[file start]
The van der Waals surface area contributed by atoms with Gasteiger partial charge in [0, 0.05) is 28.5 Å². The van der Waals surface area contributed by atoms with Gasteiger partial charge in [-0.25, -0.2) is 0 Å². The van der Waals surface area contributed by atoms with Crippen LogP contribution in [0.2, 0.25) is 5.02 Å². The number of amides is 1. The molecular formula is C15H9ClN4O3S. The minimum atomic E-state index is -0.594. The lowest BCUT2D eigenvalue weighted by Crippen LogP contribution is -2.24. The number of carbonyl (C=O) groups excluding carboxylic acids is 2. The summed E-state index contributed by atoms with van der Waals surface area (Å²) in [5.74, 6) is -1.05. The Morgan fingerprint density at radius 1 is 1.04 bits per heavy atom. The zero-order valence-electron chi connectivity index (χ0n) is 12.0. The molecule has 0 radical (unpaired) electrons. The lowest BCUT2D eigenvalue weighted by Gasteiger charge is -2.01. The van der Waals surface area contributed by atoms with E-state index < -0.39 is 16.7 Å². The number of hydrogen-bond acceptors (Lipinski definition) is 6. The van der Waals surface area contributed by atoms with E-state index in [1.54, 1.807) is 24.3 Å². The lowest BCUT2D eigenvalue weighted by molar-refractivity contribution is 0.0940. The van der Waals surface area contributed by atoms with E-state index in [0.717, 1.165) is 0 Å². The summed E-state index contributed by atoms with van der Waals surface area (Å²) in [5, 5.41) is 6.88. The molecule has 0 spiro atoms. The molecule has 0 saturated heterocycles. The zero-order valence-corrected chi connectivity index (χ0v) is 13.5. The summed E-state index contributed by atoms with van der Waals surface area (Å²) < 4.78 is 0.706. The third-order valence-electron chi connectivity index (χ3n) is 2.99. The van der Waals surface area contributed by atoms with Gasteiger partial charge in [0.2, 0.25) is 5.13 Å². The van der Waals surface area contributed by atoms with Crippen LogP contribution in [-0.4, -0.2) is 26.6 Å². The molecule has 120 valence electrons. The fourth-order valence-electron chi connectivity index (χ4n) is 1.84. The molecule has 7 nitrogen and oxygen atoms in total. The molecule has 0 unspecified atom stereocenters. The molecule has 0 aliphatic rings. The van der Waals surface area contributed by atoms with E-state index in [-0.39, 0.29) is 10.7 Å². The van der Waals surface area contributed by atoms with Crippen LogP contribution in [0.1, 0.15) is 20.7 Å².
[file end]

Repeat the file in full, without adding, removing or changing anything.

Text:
The van der Waals surface area contributed by atoms with Gasteiger partial charge in [0, 0.05) is 28.5 Å². The van der Waals surface area contributed by atoms with Gasteiger partial charge in [-0.25, -0.2) is 0 Å². The van der Waals surface area contributed by atoms with Crippen LogP contribution in [0.2, 0.25) is 5.02 Å². The number of amides is 1. The molecular formula is C15H9ClN4O3S. The minimum atomic E-state index is -0.594. The lowest BCUT2D eigenvalue weighted by Crippen LogP contribution is -2.24. The number of carbonyl (C=O) groups excluding carboxylic acids is 2. The summed E-state index contributed by atoms with van der Waals surface area (Å²) in [5.74, 6) is -1.05. The Morgan fingerprint density at radius 1 is 1.04 bits per heavy atom. The zero-order valence-electron chi connectivity index (χ0n) is 12.0. The molecule has 0 radical (unpaired) electrons. The lowest BCUT2D eigenvalue weighted by Gasteiger charge is -2.01. The van der Waals surface area contributed by atoms with E-state index < -0.39 is 16.7 Å². The number of hydrogen-bond acceptors (Lipinski definition) is 6. The van der Waals surface area contributed by atoms with E-state index in [1.54, 1.807) is 24.3 Å². The lowest BCUT2D eigenvalue weighted by molar-refractivity contribution is 0.0940. The van der Waals surface area contributed by atoms with E-state index in [0.717, 1.165) is 0 Å². The summed E-state index contributed by atoms with van der Waals surface area (Å²) in [5, 5.41) is 6.88. The molecule has 0 spiro atoms. The molecule has 0 saturated heterocycles. The zero-order valence-corrected chi connectivity index (χ0v) is 13.5. The summed E-state index contributed by atoms with van der Waals surface area (Å²) < 4.78 is 0.706. The third-order valence-electron chi connectivity index (χ3n) is 2.99. The van der Waals surface area contributed by atoms with Gasteiger partial charge in [0.2, 0.25) is 5.13 Å². The van der Waals surface area contributed by atoms with Crippen LogP contribution in [-0.4, -0.2) is 26.6 Å². The molecule has 120 valence electrons. The fourth-order valence-electron chi connectivity index (χ4n) is 1.84. The molecule has 7 nitrogen and oxygen atoms in total. The molecule has 0 unspecified atom stereocenters. The molecule has 0 aliphatic rings. The van der Waals surface area contributed by atoms with E-state index in [-0.39, 0.29) is 10.7 Å². The van der Waals surface area contributed by atoms with Crippen LogP contribution in [0.1, 0.15) is 20.7 Å².